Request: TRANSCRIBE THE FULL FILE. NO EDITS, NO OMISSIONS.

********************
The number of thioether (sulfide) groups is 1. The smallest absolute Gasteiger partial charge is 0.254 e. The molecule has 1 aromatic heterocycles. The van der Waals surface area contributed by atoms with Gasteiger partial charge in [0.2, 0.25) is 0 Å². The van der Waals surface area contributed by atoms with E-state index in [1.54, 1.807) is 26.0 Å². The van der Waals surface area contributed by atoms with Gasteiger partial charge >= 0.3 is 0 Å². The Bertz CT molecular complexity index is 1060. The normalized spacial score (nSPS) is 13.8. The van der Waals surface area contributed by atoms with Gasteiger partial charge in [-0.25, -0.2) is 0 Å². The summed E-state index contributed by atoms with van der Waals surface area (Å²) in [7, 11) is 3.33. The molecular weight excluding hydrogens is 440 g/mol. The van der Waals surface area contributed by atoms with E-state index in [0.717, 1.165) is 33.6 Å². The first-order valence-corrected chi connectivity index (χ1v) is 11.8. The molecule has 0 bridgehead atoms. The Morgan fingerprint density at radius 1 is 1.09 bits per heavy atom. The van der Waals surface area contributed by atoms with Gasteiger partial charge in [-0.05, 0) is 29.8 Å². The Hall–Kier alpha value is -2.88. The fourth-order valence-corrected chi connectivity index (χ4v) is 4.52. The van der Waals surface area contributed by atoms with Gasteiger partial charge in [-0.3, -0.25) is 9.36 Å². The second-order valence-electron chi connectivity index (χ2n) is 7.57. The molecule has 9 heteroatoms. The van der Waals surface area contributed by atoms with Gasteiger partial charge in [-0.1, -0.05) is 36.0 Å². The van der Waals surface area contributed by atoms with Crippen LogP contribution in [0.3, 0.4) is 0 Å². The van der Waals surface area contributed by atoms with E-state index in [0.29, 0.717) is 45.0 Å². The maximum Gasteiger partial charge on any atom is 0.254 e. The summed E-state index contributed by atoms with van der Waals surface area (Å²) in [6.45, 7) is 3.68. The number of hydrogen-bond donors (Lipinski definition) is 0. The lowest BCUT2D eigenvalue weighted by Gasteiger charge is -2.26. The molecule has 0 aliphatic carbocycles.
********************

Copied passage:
The number of thioether (sulfide) groups is 1. The smallest absolute Gasteiger partial charge is 0.254 e. The molecule has 1 aromatic heterocycles. The van der Waals surface area contributed by atoms with Gasteiger partial charge in [0.2, 0.25) is 0 Å². The van der Waals surface area contributed by atoms with E-state index in [1.54, 1.807) is 26.0 Å². The van der Waals surface area contributed by atoms with Gasteiger partial charge >= 0.3 is 0 Å². The Bertz CT molecular complexity index is 1060. The normalized spacial score (nSPS) is 13.8. The van der Waals surface area contributed by atoms with Gasteiger partial charge in [-0.25, -0.2) is 0 Å². The summed E-state index contributed by atoms with van der Waals surface area (Å²) in [7, 11) is 3.33. The molecular weight excluding hydrogens is 440 g/mol. The van der Waals surface area contributed by atoms with E-state index in [0.717, 1.165) is 33.6 Å². The first-order valence-corrected chi connectivity index (χ1v) is 11.8. The molecule has 0 bridgehead atoms. The Morgan fingerprint density at radius 1 is 1.09 bits per heavy atom. The van der Waals surface area contributed by atoms with Gasteiger partial charge in [-0.05, 0) is 29.8 Å². The Hall–Kier alpha value is -2.88. The fourth-order valence-corrected chi connectivity index (χ4v) is 4.52. The van der Waals surface area contributed by atoms with Gasteiger partial charge in [-0.3, -0.25) is 9.36 Å². The second-order valence-electron chi connectivity index (χ2n) is 7.57. The molecule has 9 heteroatoms. The van der Waals surface area contributed by atoms with Gasteiger partial charge in [-0.1, -0.05) is 36.0 Å². The van der Waals surface area contributed by atoms with Crippen LogP contribution in [0.3, 0.4) is 0 Å². The van der Waals surface area contributed by atoms with E-state index in [0.29, 0.717) is 45.0 Å². The maximum Gasteiger partial charge on any atom is 0.254 e. The summed E-state index contributed by atoms with van der Waals surface area (Å²) in [6.45, 7) is 3.68. The number of hydrogen-bond donors (Lipinski definition) is 0. The lowest BCUT2D eigenvalue weighted by Gasteiger charge is -2.26. The molecule has 0 aliphatic carbocycles.